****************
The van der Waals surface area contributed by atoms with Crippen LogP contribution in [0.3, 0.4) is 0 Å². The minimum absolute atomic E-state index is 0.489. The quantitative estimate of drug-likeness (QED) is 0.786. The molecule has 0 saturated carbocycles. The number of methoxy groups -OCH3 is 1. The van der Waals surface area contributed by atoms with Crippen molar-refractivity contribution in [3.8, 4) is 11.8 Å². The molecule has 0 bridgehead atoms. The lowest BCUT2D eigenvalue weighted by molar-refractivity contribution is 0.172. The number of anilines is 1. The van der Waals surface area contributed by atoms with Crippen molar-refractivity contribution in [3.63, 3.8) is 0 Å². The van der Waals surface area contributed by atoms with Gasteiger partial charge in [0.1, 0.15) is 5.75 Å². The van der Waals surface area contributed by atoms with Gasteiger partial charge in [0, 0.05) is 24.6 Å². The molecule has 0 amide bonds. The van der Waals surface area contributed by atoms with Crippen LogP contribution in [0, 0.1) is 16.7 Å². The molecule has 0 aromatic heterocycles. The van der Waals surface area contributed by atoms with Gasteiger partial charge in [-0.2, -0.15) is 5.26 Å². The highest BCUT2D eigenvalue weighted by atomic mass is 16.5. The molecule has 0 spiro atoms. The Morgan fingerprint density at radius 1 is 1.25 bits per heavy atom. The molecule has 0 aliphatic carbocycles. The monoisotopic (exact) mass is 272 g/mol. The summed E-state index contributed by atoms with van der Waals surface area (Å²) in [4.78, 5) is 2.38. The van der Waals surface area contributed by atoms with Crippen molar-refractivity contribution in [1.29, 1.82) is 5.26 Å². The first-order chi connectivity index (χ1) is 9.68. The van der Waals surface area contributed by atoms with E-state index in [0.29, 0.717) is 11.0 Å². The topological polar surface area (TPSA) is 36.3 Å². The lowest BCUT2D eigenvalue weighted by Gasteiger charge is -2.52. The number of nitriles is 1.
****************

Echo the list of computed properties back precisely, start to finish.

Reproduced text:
The van der Waals surface area contributed by atoms with Crippen LogP contribution in [0.3, 0.4) is 0 Å². The minimum absolute atomic E-state index is 0.489. The quantitative estimate of drug-likeness (QED) is 0.786. The molecule has 0 saturated carbocycles. The number of methoxy groups -OCH3 is 1. The van der Waals surface area contributed by atoms with Crippen molar-refractivity contribution in [3.8, 4) is 11.8 Å². The molecule has 0 bridgehead atoms. The lowest BCUT2D eigenvalue weighted by molar-refractivity contribution is 0.172. The number of anilines is 1. The van der Waals surface area contributed by atoms with Crippen molar-refractivity contribution in [3.63, 3.8) is 0 Å². The van der Waals surface area contributed by atoms with Gasteiger partial charge in [0.1, 0.15) is 5.75 Å². The van der Waals surface area contributed by atoms with Gasteiger partial charge in [0, 0.05) is 24.6 Å². The molecule has 0 amide bonds. The van der Waals surface area contributed by atoms with Crippen LogP contribution in [0, 0.1) is 16.7 Å². The molecule has 0 aromatic heterocycles. The van der Waals surface area contributed by atoms with Gasteiger partial charge in [-0.2, -0.15) is 5.26 Å². The highest BCUT2D eigenvalue weighted by atomic mass is 16.5. The molecule has 0 spiro atoms. The Morgan fingerprint density at radius 1 is 1.25 bits per heavy atom. The molecule has 0 aliphatic carbocycles. The monoisotopic (exact) mass is 272 g/mol. The summed E-state index contributed by atoms with van der Waals surface area (Å²) in [4.78, 5) is 2.38. The van der Waals surface area contributed by atoms with Crippen molar-refractivity contribution in [1.29, 1.82) is 5.26 Å². The first-order chi connectivity index (χ1) is 9.68. The van der Waals surface area contributed by atoms with E-state index in [0.29, 0.717) is 11.0 Å². The topological polar surface area (TPSA) is 36.3 Å². The lowest BCUT2D eigenvalue weighted by Gasteiger charge is -2.52. The number of nitriles is 1.